Research Area: Developmental Science
I am interested in how young children learn through indirect experience with others. Children are offered some information directly (such as when a parent points to and names a toy a child is playing with) yet they receive a great deal of information in indirect ways (such as by overhearing a conversation). A potential source of indirect learning for young children is people on television. However, a number of studies have revealed that babies and toddlers often do not learn from a person on video, possibly because a TV character cannot respond to what the viewer says or does.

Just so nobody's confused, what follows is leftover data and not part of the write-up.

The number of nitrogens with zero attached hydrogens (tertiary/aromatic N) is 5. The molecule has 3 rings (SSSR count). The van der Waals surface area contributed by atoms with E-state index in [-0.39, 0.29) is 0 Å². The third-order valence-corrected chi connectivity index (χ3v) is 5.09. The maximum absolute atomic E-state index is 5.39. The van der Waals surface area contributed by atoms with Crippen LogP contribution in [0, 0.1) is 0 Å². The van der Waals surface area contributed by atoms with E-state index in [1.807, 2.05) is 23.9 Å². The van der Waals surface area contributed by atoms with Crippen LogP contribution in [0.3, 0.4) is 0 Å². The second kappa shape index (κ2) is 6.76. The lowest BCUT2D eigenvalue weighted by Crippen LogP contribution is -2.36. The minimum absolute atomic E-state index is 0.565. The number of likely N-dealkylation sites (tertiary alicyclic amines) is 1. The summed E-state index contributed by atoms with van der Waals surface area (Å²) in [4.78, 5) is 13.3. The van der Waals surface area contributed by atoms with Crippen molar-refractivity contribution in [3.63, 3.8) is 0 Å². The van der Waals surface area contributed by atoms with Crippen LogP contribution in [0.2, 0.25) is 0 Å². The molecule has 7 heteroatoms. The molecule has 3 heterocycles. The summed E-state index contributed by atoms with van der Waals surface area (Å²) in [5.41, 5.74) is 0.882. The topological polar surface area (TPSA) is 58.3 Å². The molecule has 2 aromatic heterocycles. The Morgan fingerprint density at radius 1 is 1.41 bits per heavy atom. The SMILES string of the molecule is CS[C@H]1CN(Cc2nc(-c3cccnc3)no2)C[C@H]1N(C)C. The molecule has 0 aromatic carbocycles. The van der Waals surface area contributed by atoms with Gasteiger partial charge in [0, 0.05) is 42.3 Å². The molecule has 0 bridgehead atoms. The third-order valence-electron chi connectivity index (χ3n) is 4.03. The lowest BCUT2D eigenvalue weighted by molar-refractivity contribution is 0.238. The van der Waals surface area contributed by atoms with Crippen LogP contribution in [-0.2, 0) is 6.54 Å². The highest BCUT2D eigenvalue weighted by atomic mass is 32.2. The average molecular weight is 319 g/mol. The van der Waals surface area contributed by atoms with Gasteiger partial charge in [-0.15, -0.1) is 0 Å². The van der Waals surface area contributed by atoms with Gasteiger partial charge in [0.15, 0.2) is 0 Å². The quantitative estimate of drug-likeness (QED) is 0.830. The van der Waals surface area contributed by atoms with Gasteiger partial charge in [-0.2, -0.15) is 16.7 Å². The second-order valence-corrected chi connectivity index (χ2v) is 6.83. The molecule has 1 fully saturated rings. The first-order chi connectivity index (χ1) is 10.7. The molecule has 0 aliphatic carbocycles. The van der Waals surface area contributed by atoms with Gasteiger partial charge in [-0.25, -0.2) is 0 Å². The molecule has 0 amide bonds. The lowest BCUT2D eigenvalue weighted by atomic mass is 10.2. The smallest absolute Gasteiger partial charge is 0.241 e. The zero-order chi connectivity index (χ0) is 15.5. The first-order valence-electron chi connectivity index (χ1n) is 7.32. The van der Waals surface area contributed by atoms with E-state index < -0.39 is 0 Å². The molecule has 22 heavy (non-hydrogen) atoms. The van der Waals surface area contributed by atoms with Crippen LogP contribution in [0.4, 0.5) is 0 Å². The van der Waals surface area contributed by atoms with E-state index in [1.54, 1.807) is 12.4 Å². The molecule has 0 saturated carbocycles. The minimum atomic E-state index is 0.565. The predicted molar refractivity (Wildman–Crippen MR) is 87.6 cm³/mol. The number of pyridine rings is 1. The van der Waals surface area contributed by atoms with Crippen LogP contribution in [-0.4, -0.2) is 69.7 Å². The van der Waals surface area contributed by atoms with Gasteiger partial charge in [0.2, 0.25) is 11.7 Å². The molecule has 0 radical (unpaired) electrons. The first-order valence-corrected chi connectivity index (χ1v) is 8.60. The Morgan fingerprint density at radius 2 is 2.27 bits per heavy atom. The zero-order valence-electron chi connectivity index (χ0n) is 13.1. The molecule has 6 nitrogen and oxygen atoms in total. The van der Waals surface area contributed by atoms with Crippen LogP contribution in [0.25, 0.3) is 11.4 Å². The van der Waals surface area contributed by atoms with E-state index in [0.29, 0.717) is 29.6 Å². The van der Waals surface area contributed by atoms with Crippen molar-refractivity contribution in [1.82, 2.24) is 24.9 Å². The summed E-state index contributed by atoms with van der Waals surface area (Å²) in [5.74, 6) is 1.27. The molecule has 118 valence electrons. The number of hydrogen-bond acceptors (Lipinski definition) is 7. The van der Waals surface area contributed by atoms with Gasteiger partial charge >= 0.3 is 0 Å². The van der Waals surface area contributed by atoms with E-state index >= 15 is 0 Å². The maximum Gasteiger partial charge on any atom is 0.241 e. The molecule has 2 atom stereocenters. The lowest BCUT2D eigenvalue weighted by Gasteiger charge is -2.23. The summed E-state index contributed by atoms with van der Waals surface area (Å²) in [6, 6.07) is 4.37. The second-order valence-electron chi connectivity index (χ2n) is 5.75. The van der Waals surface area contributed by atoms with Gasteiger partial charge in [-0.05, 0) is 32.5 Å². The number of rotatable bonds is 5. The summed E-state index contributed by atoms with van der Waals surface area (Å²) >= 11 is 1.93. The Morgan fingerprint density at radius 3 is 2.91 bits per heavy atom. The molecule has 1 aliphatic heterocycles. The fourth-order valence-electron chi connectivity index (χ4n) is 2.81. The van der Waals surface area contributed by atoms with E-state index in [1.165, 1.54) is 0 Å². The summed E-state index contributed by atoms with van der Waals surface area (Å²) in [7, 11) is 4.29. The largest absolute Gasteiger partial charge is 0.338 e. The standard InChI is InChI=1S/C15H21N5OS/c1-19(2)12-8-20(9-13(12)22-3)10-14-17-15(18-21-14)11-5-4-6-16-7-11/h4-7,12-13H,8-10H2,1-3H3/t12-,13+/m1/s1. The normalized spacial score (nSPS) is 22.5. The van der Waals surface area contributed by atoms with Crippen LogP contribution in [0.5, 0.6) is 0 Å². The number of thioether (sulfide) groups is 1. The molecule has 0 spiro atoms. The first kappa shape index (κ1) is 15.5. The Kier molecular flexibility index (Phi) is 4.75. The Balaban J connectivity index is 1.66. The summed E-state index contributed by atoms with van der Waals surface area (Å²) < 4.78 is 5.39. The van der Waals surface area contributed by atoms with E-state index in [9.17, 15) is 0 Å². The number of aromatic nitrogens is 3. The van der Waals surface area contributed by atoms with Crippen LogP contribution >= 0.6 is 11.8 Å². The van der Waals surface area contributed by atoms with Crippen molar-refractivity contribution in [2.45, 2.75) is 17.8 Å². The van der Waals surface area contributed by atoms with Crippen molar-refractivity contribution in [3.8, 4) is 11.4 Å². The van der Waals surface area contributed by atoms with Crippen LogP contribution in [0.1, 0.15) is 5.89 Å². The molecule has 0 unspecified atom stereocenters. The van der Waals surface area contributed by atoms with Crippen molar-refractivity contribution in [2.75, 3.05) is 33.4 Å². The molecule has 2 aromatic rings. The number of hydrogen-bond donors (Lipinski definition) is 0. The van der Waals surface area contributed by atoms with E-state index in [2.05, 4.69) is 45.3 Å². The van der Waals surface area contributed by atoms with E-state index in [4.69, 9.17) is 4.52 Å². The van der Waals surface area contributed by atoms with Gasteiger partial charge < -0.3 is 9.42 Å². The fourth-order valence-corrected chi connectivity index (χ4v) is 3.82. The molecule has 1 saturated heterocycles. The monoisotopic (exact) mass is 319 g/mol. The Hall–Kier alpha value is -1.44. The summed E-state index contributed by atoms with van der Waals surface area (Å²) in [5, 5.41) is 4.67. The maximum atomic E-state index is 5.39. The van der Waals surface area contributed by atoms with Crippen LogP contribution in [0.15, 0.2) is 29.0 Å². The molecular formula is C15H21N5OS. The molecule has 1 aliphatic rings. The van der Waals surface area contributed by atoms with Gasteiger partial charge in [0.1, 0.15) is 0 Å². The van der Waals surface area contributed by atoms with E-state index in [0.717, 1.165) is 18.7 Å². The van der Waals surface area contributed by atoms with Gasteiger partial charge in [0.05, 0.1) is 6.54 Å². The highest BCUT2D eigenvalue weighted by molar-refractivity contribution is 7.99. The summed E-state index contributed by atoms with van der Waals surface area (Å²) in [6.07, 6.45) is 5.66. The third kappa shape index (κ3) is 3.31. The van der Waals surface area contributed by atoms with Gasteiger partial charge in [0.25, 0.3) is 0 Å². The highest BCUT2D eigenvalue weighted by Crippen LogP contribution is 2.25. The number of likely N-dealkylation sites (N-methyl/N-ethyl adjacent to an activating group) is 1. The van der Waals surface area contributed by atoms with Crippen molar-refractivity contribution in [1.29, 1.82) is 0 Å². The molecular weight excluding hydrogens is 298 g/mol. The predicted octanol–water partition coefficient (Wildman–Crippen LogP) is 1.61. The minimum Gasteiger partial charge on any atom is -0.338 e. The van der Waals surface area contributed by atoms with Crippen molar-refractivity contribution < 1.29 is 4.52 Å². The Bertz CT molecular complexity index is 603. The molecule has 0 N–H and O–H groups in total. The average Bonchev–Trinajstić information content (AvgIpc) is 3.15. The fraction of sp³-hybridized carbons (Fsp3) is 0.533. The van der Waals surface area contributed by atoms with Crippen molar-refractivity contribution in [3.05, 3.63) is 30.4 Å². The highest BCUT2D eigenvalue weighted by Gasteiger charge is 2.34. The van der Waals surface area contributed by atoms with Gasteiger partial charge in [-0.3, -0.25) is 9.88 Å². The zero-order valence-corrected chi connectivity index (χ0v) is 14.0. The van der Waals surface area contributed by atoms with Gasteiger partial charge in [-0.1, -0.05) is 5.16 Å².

In one study, we found that toddlers learned from someone on video as long as that person was engaged in a reciprocal interaction with another individual (i.e., a "third party"). Responsive interaction between two adults appears to help children realize that generalizable information is being shared. In another ongoing study, I am examining how presentation format ("live" vs. video) affects young children’s social preferences (i.e., based on language, race, gender, etc.) and learning.